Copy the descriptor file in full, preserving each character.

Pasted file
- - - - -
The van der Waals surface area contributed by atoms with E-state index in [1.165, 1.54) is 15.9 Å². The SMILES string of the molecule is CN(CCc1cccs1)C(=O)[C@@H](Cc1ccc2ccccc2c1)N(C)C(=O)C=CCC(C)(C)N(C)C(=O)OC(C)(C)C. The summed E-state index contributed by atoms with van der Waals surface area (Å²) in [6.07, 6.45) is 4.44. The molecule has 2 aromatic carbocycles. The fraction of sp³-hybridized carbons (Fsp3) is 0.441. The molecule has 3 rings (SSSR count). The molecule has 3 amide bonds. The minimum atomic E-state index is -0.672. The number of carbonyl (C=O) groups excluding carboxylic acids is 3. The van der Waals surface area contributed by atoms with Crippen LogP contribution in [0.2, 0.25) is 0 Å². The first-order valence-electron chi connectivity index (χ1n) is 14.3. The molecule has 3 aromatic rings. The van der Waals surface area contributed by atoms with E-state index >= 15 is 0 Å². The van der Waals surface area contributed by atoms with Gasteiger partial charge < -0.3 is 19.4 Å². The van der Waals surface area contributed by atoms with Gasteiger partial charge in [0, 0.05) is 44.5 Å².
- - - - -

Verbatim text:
The van der Waals surface area contributed by atoms with E-state index in [1.165, 1.54) is 15.9 Å². The SMILES string of the molecule is CN(CCc1cccs1)C(=O)[C@@H](Cc1ccc2ccccc2c1)N(C)C(=O)C=CCC(C)(C)N(C)C(=O)OC(C)(C)C. The summed E-state index contributed by atoms with van der Waals surface area (Å²) in [6.07, 6.45) is 4.44. The molecule has 2 aromatic carbocycles. The fraction of sp³-hybridized carbons (Fsp3) is 0.441. The molecule has 3 rings (SSSR count). The molecule has 3 amide bonds. The minimum atomic E-state index is -0.672. The number of carbonyl (C=O) groups excluding carboxylic acids is 3. The van der Waals surface area contributed by atoms with Crippen LogP contribution in [0.2, 0.25) is 0 Å². The first-order valence-electron chi connectivity index (χ1n) is 14.3. The molecule has 3 aromatic rings. The van der Waals surface area contributed by atoms with E-state index >= 15 is 0 Å². The van der Waals surface area contributed by atoms with Gasteiger partial charge < -0.3 is 19.4 Å². The van der Waals surface area contributed by atoms with Gasteiger partial charge in [0, 0.05) is 44.5 Å².